Tips and Tricks on How to Ski: Learning the Ropes

How to Ski

It’s important to have some idea of what you’re in for when you hit the slopes for the first time. Learning how to ski the right way is important so that you don’t hurt yourself or others when you go from the bunny slopes to the more challenging ones.

If you feel like you might need a little more hands-on training once you get to your ski vacation destination, you can always get ski lessons from an experienced instructor, but knowing the basics will go a long way to making those lessons go much more smoothly. Once you get your ski gear and clothing you’ll be ready to go

Let’s get started, shall we!

The Proper Stance

Your skis should always be shoulder width apart to give you better balance. If they are too close together you may feel unstable or even fall to one side when you try to turn. If they are too far apart, you may end up doing the splits and pulling a muscle, or just working too hard to keep yourself upright.

For an even more stable base, you can push your heels outward and your toes inward – without crossing your skis in the front – to give a slight wedge shape. This gives a bigger area for you to stand on.

Stopping & Speed Control

On gentle slopes, you can stop by making your wedge a bit wider. It pushes the skis into a more perpendicular area in relation to the momentum you are going, which is downhill, and slows you down. Try doing this a few times on the bunny hill by making your skis wider and narrower to slow down and speed up to get the hang of it.

Turning & Stopping on Steeper Slopes

On steeper slopes, this method of slowing down or stopping won’t work. You have to turn your skis perpendicular to the direction you are going. It feels a bit awkward at first so it’s best to try it on a gentle slope to try it out first.

Try turning a few times to get the hang of how the skis turn – remember, the skis always go in the direction of your feet so just bend at the ankles, knees, and waist and then turn your body. The skis will turn up a bit of snow and the friction will stop you.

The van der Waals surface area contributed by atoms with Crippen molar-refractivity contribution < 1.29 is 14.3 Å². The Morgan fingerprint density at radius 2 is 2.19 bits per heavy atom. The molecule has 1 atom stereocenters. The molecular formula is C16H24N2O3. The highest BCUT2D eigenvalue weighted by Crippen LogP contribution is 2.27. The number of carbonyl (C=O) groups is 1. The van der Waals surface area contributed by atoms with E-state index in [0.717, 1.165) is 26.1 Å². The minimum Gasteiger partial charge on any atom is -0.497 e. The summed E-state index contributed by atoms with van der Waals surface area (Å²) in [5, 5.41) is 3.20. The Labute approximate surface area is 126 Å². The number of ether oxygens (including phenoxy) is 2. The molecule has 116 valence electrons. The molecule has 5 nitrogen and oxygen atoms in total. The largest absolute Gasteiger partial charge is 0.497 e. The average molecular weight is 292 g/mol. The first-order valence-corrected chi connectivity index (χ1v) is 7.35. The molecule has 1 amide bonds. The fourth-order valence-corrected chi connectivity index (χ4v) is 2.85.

Going Parallel

Once you get the hang of gentle turns you can start to “go parallel” which is the term for making more dramatic turns to slow yourself down with turns down steeper hills.

Going back and forth, turning up a bit of snow each time you use the edges of the skis to turn will help slow you down. You may feel a bit unstable when you first start to do this but you will quickly get the hang of it.


Fresh Powder

Fresh powder is something that every skier wants to experience. It’s something that you don’t often get to because so many skiers rush to get out there when the snow is fresh.


If you get the chance, you want to ski it. But if it’s your first time, you might want to stay back until you have at least had your first few lessons on the bunny slope and know what to experience on your skis. For a video guide to getting started skiing, see this beginners guide.


Tips for Going Through Fresh Powder

  • Don’t lean forward, or back for that matter. Keep your body weight centered on the skis.
  • Sink down onto the skis as if doing a slight squat. Use your legs to do the turning. You will use a lot of muscle to do the steering for you.
  • Take your turns gently. Don’t be too aggressive. You will wear yourself out really fast.

Skiing is an experience that is not to be missed. It’s a thrill and a rush when you get to slide downhill with the cold breeze hitting your face. Even the warm up at the lodge afterward is something that you can enjoy with family and friends.

The sun glinting off the snow, the wind rushing past as you glide over the freshly fallen snow, and even warming up with a hot cup of coffee afterward. It’s an experience like no other.

About Marina Villatoro

Marina Kuperman Villatoro CEO of, a travel resource site to inspire families to travel with kids of all ages. Marina has been an expat 20+ years in Central America raising 2 boys in a multicultural, trilingual household. She travels all over the world with her family to give first hand experiences of where to eat, stay and play with kids. Needless to say, it’s never boring! Join Marina on Facebook and Twitter for more unique and boutique family travel!

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